www.baltimoresun.com/news/maryland/baltimore-county/towson/ph-tt-county-homicide-stats-0108-20140106,0,939668.story

baltimoresun.com

Balto. Co. homicide rates lowest since 1976

Police chief also touts 95.7 percent clearance rate

By Jon Meoli, jmeoli@tribune.com

6:45 PM EST, January 6, 2014

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Baltimore County Police Chief Jim Johnson and County Executive Kevin Kamenetz announced Friday that the county's homicide rate and four-year average was the lowest in decades, with the total of 19 homicides for 2013 the county's lowest since 1976.

"The number of homicides in Baltimore County was well below the previous five-year average," Johnson said at a press conference at the Public Safety Building in Towson on Jan. 3. "It also represents a 17.4 percent reduction of homicides compared to 2012" when the county had 23 homicides, the chief said. In 2011, there were 30 homicides.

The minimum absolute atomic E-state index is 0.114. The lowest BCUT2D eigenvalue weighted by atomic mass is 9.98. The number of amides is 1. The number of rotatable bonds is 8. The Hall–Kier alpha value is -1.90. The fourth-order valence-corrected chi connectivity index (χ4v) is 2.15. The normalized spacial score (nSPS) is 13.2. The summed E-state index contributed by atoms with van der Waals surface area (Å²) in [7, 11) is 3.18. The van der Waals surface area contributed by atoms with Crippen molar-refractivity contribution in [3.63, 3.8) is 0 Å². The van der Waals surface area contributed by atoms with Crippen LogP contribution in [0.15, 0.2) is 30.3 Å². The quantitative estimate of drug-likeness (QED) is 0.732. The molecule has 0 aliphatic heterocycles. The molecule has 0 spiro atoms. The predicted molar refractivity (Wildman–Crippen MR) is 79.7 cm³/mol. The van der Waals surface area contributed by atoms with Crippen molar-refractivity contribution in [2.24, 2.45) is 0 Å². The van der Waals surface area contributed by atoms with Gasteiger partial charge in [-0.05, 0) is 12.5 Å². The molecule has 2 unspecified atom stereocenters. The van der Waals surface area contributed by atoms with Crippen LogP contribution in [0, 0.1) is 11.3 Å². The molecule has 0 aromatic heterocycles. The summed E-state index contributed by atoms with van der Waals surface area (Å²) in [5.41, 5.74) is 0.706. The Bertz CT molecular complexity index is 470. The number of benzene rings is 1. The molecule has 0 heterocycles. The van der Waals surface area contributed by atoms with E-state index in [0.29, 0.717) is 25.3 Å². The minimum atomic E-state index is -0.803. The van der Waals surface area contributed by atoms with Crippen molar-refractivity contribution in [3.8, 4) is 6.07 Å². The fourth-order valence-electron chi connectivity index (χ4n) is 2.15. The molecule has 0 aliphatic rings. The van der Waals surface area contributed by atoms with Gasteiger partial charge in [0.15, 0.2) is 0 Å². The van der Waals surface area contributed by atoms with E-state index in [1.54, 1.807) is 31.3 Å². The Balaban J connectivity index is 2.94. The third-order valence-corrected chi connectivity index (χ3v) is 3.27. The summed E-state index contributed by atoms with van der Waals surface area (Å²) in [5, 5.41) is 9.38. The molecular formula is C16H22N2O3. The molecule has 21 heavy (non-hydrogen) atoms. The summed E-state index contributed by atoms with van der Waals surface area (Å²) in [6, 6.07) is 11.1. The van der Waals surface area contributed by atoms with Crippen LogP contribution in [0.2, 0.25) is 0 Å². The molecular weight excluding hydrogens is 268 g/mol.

Also, according to police data, the 92 homicides in the period between 2010 and 2013 represent the lowest four-year period since 1976 to 1979, a period when there were 90 murders in the county.

Additionally, Johnson touted the county's homicide clearance rate, which was featured in a September 2013 Department of Justice study as a model for other departments to follow.

In 2012, which is the most recent available clearance data, county detectives cleared 95.7 percent of homicide cases. The national average was 62.5-percent.

"Our homicide numbers and extraordinary case clearance rates are a product of a continuum of competence and commitment of personnel who have a strong passion for justice and professional public safety that's pervasive throughout the department," Johnson said.

During the announcement, Kamenetz praised the county police department for its sound practices and the department's officers for developing a trust with the communities they patrol.

Johnson said Monday that he is "optimistic" that the rest of the county's crime stats will see "no significant increase."

Though they are comfortable releasing homicide stats shortly after the new year, Baltimore County does not typically release its other crime statistics until the numbers undergo an "exhaustive process of human hands and technology that needs to touch every one of these police reports to make sure they're accurately reported," Johnson said.